Bakken Shale pioneer Continental Resources Inc. (CLR) Monday cut its 2015 capital spending plans for the second time in as many months in the face of depressed oil prices. Still, production is expected to increase.

The revised non-acquisition capital budget is $2.7 billion, which the company said it expects will yield 16-20% production growth over 2014. Last month Continental said it was cutting 2015 capital spending by 12% (see Shale Daily, Nov. 6). The latest cut represents a 41% reduction from the previous $4.6 billion.

“This revised budget prudently aligns our capital expenditures to lower commodity prices, targeting cash flow neutrality by mid-year 2015,” said CEO Harold Hamm. “This budget also maintains our financial flexibility and strong balance sheet while continuing to grow production in our core Bakken and SCOOP plays.”

The company plans to decrease its current average operated rig count from 50 to 34 by the end of first quarter 2015 and average 31 operated rigs for full-year 2015. Allocation of operated rigs includes 16 in the SCOOP Woodford/Springer plays, 11 in the North Dakota Bakken and four in Northwest Cana, where 50% of the costs applicable to the company’s interest are being carried by a joint venture partner.

The revised 2015 budget is based on completing 81 net wells in the SCOOP Woodford/Springer plays with no change to previous estimated ultimate recovery (EUR) targets. In the Bakken, Continental now expects to complete 188 net wells, focused primarily in its core acreage, targeting an increased average EUR of 800,000 boe per well. In the Northwest Cana play and other areas, Continental plans to complete 11 net wells.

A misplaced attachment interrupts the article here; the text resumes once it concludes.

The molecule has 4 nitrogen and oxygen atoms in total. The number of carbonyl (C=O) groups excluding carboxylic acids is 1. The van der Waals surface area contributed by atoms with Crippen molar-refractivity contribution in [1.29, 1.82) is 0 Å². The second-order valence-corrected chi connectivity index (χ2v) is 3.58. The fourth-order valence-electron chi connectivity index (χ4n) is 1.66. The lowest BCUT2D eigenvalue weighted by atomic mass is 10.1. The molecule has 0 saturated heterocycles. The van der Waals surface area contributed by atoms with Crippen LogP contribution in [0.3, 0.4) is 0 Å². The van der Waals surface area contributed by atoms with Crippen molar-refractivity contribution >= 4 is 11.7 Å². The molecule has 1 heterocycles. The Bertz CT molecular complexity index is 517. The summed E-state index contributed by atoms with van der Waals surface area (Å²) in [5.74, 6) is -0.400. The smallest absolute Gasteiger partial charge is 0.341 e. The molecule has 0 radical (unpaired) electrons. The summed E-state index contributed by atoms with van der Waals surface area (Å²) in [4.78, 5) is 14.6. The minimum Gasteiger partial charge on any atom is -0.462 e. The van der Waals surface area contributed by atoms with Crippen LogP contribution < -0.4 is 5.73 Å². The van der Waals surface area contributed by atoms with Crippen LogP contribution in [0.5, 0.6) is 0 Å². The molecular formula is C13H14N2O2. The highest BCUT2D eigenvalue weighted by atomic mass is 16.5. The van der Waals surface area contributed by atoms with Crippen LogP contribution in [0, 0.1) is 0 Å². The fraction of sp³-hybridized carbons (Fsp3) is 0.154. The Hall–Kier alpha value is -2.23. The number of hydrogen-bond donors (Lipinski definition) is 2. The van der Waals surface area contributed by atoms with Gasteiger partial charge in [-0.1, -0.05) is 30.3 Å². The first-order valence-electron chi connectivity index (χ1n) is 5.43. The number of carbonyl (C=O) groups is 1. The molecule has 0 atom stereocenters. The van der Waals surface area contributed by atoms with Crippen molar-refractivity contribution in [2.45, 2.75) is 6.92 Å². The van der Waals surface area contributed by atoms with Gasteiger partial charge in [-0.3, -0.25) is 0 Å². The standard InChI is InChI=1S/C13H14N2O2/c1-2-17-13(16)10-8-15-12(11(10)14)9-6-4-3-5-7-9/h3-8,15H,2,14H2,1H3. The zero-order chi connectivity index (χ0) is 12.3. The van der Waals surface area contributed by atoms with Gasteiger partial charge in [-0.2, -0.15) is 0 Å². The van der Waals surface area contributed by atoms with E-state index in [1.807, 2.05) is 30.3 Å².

Completed well costs are expected to average at least 15% below 2014 averages as service costs adjust to lower commodity prices, the company said.

BMO Capital Markets analysts said Tuesday that the reduced spending and drilling activity preserves the company’s balance sheet, noting an investment-grade credit rating and a “strong” liquidity position.

“CLR expects to be cash flow-neutral by mid-2015, although at strip prices, we don’t expect this to be achieved until 4Q at which production is flat sequentially,” the BMO analysts said. “As such, Continental appears to be targeting a maintenance level of capex in 2H, which can be achieved within cash flow, and with high oil prices in 2016+, continued cost reductions, and a flattening base decline rate, we estimate growth to resume with minimal outspend in 2016+ (or accelerate if prices warrant).”